Any experienced Denver DUI lawyer will not accept the blood alcohol result (BAC) at face value. Instead, it is important to challenge the accuracy and means used to test a breath or blood test result in a drunk driving case.
Human errors can result in a faulty test result. The Colorado Department of Public Health and Environment (CDPHE) publishes guidelines for both evidential breath alcohol testing. These rules establish “minimum standards” for certification, approval, maintenance, and operation of a breathalyzer or chromatography procedure to test for ethanol in blood.
One of the department’s rules requires a twenty-minute observation period prior to taking a breath test. During this deprivation period, an officer must closely observe a DUI suspect to make sure that he or she does do anything that could affect the accuracy of the test result, such as burping or putting something together in the mouth. In addition, the officer operating the breathalyzer must be sure that the person does not belch or burp within the twenty minutes immediately preceding the test to ensure that only air from the lungs, and not the stomach, is in the breath sample tested. In addition, certain occurrences can prevent a breathalyzer from getting an accurate reading, such as the presence of contaminating substances or solvents, such as those used in furniture restoration.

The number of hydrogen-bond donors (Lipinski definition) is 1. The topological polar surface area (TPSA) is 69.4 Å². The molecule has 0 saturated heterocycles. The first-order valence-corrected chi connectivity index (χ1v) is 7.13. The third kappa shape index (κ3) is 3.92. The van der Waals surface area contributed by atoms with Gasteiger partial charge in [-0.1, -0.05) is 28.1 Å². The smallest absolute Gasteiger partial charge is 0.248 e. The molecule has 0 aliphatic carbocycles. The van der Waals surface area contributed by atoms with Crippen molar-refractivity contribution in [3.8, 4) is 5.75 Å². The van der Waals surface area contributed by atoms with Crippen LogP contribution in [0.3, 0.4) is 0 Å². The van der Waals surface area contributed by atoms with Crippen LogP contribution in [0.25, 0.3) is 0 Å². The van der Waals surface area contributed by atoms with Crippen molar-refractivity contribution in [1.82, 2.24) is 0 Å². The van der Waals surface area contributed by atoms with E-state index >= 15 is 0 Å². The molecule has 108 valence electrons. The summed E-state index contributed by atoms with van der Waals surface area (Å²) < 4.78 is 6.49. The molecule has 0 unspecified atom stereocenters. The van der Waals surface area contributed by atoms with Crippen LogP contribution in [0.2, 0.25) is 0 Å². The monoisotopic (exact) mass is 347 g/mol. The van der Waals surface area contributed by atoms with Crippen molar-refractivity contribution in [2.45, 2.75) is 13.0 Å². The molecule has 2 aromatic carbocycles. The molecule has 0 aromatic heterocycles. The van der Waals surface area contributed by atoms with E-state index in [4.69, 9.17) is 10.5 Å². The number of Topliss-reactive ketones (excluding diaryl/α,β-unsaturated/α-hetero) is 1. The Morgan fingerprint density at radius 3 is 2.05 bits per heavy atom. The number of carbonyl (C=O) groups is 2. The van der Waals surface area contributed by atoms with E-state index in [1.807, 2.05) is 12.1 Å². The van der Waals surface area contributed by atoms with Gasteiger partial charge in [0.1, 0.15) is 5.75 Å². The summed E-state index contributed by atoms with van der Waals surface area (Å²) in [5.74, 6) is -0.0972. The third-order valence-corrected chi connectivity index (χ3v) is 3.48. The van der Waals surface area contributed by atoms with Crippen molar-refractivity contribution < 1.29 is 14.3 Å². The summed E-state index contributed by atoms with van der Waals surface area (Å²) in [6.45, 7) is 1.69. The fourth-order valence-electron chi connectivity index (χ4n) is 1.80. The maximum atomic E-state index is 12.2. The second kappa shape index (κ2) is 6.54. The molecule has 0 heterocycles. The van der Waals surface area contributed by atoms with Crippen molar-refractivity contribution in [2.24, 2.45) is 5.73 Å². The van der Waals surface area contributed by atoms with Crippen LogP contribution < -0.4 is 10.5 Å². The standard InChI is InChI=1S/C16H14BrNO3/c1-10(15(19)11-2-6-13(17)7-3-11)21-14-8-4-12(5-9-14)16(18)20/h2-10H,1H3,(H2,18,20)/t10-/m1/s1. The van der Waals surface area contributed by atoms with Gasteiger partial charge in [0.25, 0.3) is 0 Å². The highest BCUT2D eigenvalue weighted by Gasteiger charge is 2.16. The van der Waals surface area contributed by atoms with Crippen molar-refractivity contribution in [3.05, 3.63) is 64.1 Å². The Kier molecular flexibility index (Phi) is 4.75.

To investigate whether issues exist that could call the breath test result into question, your DUI attorney usually must go beyond what is contained in the police reports and what is provided by the prosecutor’s office. Through discovery procedures, subpoenas, and public open-records requests, data and maintenance records for the breathalyzer that was used in your case can be obtained. Many rules, regulations, and scientific certainties must occur before the breath test result you received in your police reports should be accepted.
Finally, some DUI cases are extremely difficult to defend. An effective DUI defense attorney in Denver will explore mitigation and negotiating for a better result as well as trial defenses. Nevertheless, even cases that look difficult at first can be winners once a thorough investigation has been completed.